We saw how God ordered the whole affair so that the two brothers who were the most responsible for the sale of Joseph suffered the most and were required to take the positions of greatest anxiety in their trips to Egypt. This had its effect upon their hearts and consciences, and in this wonderful lesson we see what it did, particularly to Judah. When they were accused of the theft of Joseph's cup, Judah made an impassioned plea and a confession that caused Joseph to see that they had suffered enough for their sins. Twenty-two years of time had not destroyed the tender feelings of Joseph's heart. He could no longer contain himself, but wept as he revealed himself to them.

The dream that God had given Joseph as a lad was fulfilled now, many years afterward. In the dream he had seen the sheaves belonging to his brothers doing "obeisance" to his sheaf. They had interpreted the dream themselves and then took offence at the interpretation of it; but now they did not hesitate to bow down to the ground in his presence, showing him the greatest honour possible, not realising at the time that he was their brother. Sometimes we have to wait a long time for God's plans to be worked out. It may take patience on our part, at times, to wait until God does it according to His will; but we may be sure that it takes infinitely greater patience on God's part to wait for us, and prepare us, so that we shall be able to fill the place He has for us in that great plan.

In the incident where the brothers were falsely accused of stealing Joseph's cup some might feel that Joseph was taking unfair advantage of his brothers and that they were suffering wrongfully. This was just another step in the God-ordered plan to bring the sinful and arrogant brothers to a place of repentance. A sinner brings much suffering upon himself by his refusal to surrender to God. We can see that the brothers were here able to sense, from their own experience, the feeling of being falsely and wrongfully accused and thereby to know what suffering they had caused Joseph in the days of his youth.

They had strong confidence in their innocence of the theft; and in spite of the former incident when their money was found in their sacks they made a strong boast as a guarantee of that innocence. God does permit things to come across our pathway to show us the foolishness of our self-sufficiency and the need that we have to lean upon Him in every phase of our life. The boastful attitude, and the overconfident assurance of their innocence, made their suffering all the greater when the cup was found -- to their utmost consternation -- in Benjamin's sack. Judah's heart-rending pleas revealed what was, no doubt, the deeply-felt sentiment of each of them. Any one of them would gladly have been retained as a slave, or suffered death, and let Benjamin return to his father, rather than to go back without him and witness again the now all-too-familiar grief of that old man over the loss of a favourite son.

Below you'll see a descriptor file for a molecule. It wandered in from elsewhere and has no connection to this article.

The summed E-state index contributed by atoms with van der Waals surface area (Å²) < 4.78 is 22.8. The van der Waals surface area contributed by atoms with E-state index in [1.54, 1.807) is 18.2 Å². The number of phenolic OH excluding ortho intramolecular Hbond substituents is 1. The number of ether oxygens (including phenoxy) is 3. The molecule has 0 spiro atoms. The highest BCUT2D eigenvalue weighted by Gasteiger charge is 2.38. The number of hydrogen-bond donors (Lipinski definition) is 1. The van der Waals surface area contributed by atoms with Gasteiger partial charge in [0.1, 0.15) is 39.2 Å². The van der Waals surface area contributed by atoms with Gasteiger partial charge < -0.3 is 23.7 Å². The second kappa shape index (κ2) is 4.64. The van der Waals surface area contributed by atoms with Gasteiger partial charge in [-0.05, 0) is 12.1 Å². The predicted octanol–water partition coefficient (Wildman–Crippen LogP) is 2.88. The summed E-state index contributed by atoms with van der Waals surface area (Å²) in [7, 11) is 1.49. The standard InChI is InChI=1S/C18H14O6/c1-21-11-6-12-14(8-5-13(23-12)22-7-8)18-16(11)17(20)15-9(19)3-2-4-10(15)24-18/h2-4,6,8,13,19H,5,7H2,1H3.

God saw that they had suffered enough by this time and He permitted Joseph to break down in their presence and weepingly tell them that he was actually their own brother. This revelation produced an effect that is hard for any of us to imagine. Combined grief and joy must have been theirs as they looked into the face of their long-lost brother. Joseph had been promoted to high honour in the greatest nation in the world at that time; and through his wisdom, in selling the grain to others outside of Egypt, that nation was becoming the wealthiest (Genesis:47:13-26).

Joseph's attitude was remarkable. He did not blame them in the least. He did not reprove them; but instead, he attempted to comfort them in that trying hour by showing them that God was the author of the whole thing and that he had been sent to Egypt that many lives might be saved -- not only the lives of the Egyptians, but the lives of his father and his father's family also, through whom God had ordained that all people of the earth were to be blessed. The Scriptures were not written at that time; but these men came to know, from actual experience, one great truth that is contained in them, in which we take great comfort and consolation: "All things work together for good to them that love God, to them who are the called according to his purpose" (Romans:8:28).


1. Why did Joseph's brothers have to make the second trip to Egypt?
2. How many made the trip?
3. What kind of reception did they receive?
4. How did they interpret this reception?
5. What effect did this visit have on Joseph?
6. Why were they intercepted on their return home?
7. Tell what Judah said in reply to the accusation.
8. What effect did Judah's plea have on Joseph?
9. What did Joseph give as the reason for his being sold into slavery?
10. Did Joseph return evil to his brothers for the evil they did him?